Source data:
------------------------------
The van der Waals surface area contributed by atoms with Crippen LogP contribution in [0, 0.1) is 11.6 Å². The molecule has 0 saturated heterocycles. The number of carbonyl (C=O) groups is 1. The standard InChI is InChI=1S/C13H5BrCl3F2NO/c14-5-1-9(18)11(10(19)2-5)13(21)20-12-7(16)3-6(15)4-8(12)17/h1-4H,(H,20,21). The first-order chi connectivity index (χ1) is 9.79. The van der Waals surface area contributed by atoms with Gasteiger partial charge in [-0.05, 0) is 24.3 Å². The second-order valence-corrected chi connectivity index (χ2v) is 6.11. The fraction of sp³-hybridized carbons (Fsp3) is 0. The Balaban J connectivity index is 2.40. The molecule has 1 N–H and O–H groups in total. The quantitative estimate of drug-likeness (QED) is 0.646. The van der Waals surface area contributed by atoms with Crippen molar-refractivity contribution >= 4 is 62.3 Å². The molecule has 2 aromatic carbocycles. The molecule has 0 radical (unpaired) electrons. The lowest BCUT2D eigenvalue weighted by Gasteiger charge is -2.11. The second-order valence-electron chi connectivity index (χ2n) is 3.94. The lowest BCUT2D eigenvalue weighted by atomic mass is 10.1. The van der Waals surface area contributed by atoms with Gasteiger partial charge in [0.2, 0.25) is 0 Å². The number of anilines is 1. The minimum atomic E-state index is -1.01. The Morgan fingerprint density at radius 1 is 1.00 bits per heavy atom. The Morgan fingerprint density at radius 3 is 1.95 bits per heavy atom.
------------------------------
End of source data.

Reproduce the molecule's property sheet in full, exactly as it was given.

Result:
The van der Waals surface area contributed by atoms with Crippen LogP contribution in [0, 0.1) is 11.6 Å². The molecule has 0 saturated heterocycles. The number of carbonyl (C=O) groups is 1. The standard InChI is InChI=1S/C13H5BrCl3F2NO/c14-5-1-9(18)11(10(19)2-5)13(21)20-12-7(16)3-6(15)4-8(12)17/h1-4H,(H,20,21). The first-order chi connectivity index (χ1) is 9.79. The van der Waals surface area contributed by atoms with Gasteiger partial charge in [-0.05, 0) is 24.3 Å². The second-order valence-corrected chi connectivity index (χ2v) is 6.11. The fraction of sp³-hybridized carbons (Fsp3) is 0. The Balaban J connectivity index is 2.40. The molecule has 1 N–H and O–H groups in total. The quantitative estimate of drug-likeness (QED) is 0.646. The van der Waals surface area contributed by atoms with Crippen molar-refractivity contribution >= 4 is 62.3 Å². The molecule has 2 aromatic carbocycles. The molecule has 0 radical (unpaired) electrons. The lowest BCUT2D eigenvalue weighted by Gasteiger charge is -2.11. The second-order valence-electron chi connectivity index (χ2n) is 3.94. The lowest BCUT2D eigenvalue weighted by atomic mass is 10.1. The van der Waals surface area contributed by atoms with Gasteiger partial charge in [0.2, 0.25) is 0 Å². The number of anilines is 1. The minimum atomic E-state index is -1.01. The Morgan fingerprint density at radius 1 is 1.00 bits per heavy atom. The Morgan fingerprint density at radius 3 is 1.95 bits per heavy atom.